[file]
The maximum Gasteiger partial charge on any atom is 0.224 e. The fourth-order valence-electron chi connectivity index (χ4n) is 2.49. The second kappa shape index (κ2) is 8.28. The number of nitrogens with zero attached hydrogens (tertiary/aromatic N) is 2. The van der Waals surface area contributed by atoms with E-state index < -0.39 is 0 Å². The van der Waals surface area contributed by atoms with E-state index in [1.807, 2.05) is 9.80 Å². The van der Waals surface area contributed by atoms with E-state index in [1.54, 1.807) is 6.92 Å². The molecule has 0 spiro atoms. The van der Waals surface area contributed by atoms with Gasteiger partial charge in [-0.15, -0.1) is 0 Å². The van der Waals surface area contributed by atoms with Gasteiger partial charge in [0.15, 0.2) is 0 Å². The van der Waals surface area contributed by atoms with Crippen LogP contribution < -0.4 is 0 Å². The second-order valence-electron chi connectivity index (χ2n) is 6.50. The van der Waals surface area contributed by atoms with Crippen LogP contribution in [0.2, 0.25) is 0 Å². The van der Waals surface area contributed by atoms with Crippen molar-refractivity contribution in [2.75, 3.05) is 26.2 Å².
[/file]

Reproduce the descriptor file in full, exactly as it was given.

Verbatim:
The maximum Gasteiger partial charge on any atom is 0.224 e. The fourth-order valence-electron chi connectivity index (χ4n) is 2.49. The second kappa shape index (κ2) is 8.28. The number of nitrogens with zero attached hydrogens (tertiary/aromatic N) is 2. The van der Waals surface area contributed by atoms with E-state index < -0.39 is 0 Å². The van der Waals surface area contributed by atoms with E-state index in [1.807, 2.05) is 9.80 Å². The van der Waals surface area contributed by atoms with E-state index in [1.54, 1.807) is 6.92 Å². The molecule has 0 spiro atoms. The van der Waals surface area contributed by atoms with Gasteiger partial charge in [-0.15, -0.1) is 0 Å². The van der Waals surface area contributed by atoms with Gasteiger partial charge in [0.15, 0.2) is 0 Å². The van der Waals surface area contributed by atoms with Crippen LogP contribution < -0.4 is 0 Å². The second-order valence-electron chi connectivity index (χ2n) is 6.50. The van der Waals surface area contributed by atoms with Crippen LogP contribution in [0.2, 0.25) is 0 Å². The van der Waals surface area contributed by atoms with Crippen molar-refractivity contribution in [2.75, 3.05) is 26.2 Å².